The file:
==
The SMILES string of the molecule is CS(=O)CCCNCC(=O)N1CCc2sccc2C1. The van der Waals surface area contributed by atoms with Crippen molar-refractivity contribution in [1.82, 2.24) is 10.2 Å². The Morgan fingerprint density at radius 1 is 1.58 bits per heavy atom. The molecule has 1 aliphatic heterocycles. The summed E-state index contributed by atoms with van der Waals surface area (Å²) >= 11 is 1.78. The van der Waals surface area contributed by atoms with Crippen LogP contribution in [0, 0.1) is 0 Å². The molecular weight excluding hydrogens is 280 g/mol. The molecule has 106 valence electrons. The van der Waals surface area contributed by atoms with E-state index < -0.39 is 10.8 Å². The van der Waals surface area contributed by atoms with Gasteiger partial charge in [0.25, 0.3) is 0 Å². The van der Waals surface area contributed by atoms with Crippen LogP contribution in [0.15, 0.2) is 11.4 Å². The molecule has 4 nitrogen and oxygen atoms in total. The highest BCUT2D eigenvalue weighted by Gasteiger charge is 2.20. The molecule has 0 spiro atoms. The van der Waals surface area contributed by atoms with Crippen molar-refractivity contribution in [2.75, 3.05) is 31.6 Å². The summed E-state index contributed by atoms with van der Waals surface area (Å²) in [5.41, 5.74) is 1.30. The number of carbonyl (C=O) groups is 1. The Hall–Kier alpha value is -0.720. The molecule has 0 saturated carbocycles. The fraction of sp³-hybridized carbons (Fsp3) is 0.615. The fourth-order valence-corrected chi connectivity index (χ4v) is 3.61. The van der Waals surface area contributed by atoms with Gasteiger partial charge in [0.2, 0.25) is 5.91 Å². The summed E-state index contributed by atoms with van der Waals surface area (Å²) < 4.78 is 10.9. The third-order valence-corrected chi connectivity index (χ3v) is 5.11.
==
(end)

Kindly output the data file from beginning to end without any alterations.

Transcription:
The SMILES string of the molecule is CS(=O)CCCNCC(=O)N1CCc2sccc2C1. The van der Waals surface area contributed by atoms with Crippen molar-refractivity contribution in [1.82, 2.24) is 10.2 Å². The Morgan fingerprint density at radius 1 is 1.58 bits per heavy atom. The molecule has 1 aliphatic heterocycles. The summed E-state index contributed by atoms with van der Waals surface area (Å²) >= 11 is 1.78. The van der Waals surface area contributed by atoms with Crippen LogP contribution in [0, 0.1) is 0 Å². The molecular weight excluding hydrogens is 280 g/mol. The molecule has 106 valence electrons. The van der Waals surface area contributed by atoms with E-state index < -0.39 is 10.8 Å². The van der Waals surface area contributed by atoms with Gasteiger partial charge in [0.25, 0.3) is 0 Å². The van der Waals surface area contributed by atoms with Crippen LogP contribution in [0.15, 0.2) is 11.4 Å². The molecule has 4 nitrogen and oxygen atoms in total. The highest BCUT2D eigenvalue weighted by Gasteiger charge is 2.20. The molecule has 0 spiro atoms. The van der Waals surface area contributed by atoms with Crippen molar-refractivity contribution in [2.75, 3.05) is 31.6 Å². The summed E-state index contributed by atoms with van der Waals surface area (Å²) in [5.41, 5.74) is 1.30. The number of carbonyl (C=O) groups is 1. The Hall–Kier alpha value is -0.720. The molecule has 0 saturated carbocycles. The fraction of sp³-hybridized carbons (Fsp3) is 0.615. The fourth-order valence-corrected chi connectivity index (χ4v) is 3.61. The van der Waals surface area contributed by atoms with Gasteiger partial charge in [0.2, 0.25) is 5.91 Å². The summed E-state index contributed by atoms with van der Waals surface area (Å²) < 4.78 is 10.9. The third-order valence-corrected chi connectivity index (χ3v) is 5.11.